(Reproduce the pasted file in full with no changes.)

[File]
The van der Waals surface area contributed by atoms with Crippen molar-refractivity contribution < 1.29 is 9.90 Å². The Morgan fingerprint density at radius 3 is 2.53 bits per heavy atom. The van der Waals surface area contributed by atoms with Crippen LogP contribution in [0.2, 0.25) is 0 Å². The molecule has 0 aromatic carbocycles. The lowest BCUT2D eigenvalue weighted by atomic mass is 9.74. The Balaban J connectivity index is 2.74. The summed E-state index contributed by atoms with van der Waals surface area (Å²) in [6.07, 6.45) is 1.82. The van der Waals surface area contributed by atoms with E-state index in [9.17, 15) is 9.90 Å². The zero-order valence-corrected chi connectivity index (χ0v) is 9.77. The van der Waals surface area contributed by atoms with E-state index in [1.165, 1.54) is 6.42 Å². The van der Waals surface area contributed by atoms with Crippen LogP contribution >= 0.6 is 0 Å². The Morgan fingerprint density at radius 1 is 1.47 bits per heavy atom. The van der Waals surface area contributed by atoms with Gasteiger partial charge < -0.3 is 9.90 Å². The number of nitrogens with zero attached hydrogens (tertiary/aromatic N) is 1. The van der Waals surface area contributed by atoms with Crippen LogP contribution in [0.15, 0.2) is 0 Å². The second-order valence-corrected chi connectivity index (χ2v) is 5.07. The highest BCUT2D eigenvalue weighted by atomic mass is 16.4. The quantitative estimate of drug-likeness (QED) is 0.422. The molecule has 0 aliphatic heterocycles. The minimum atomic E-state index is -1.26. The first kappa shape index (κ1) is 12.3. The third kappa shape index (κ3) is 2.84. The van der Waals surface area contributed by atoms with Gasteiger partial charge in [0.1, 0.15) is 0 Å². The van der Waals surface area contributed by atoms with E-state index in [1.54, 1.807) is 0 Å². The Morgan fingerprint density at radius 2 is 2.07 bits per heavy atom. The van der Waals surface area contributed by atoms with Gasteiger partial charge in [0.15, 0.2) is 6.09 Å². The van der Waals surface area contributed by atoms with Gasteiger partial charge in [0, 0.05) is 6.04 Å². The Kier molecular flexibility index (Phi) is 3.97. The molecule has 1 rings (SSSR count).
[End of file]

The van der Waals surface area contributed by atoms with Crippen molar-refractivity contribution < 1.29 is 9.90 Å². The Morgan fingerprint density at radius 3 is 2.53 bits per heavy atom. The van der Waals surface area contributed by atoms with Crippen LogP contribution in [0.2, 0.25) is 0 Å². The molecule has 0 aromatic carbocycles. The lowest BCUT2D eigenvalue weighted by atomic mass is 9.74. The Balaban J connectivity index is 2.74. The summed E-state index contributed by atoms with van der Waals surface area (Å²) in [6.07, 6.45) is 1.82. The van der Waals surface area contributed by atoms with E-state index in [9.17, 15) is 9.90 Å². The zero-order valence-corrected chi connectivity index (χ0v) is 9.77. The van der Waals surface area contributed by atoms with E-state index in [1.165, 1.54) is 6.42 Å². The van der Waals surface area contributed by atoms with Crippen LogP contribution >= 0.6 is 0 Å². The Morgan fingerprint density at radius 1 is 1.47 bits per heavy atom. The van der Waals surface area contributed by atoms with Gasteiger partial charge < -0.3 is 9.90 Å². The number of nitrogens with zero attached hydrogens (tertiary/aromatic N) is 1. The van der Waals surface area contributed by atoms with Crippen LogP contribution in [0.15, 0.2) is 0 Å². The second-order valence-corrected chi connectivity index (χ2v) is 5.07. The highest BCUT2D eigenvalue weighted by atomic mass is 16.4. The quantitative estimate of drug-likeness (QED) is 0.422. The molecule has 0 aliphatic heterocycles. The minimum atomic E-state index is -1.26. The first kappa shape index (κ1) is 12.3. The third kappa shape index (κ3) is 2.84. The van der Waals surface area contributed by atoms with Gasteiger partial charge in [0.1, 0.15) is 0 Å². The van der Waals surface area contributed by atoms with E-state index in [1.54, 1.807) is 0 Å². The Morgan fingerprint density at radius 2 is 2.07 bits per heavy atom. The van der Waals surface area contributed by atoms with Gasteiger partial charge in [0.15, 0.2) is 6.09 Å². The van der Waals surface area contributed by atoms with Gasteiger partial charge in [0, 0.05) is 6.04 Å². The Kier molecular flexibility index (Phi) is 3.97. The molecule has 1 rings (SSSR count).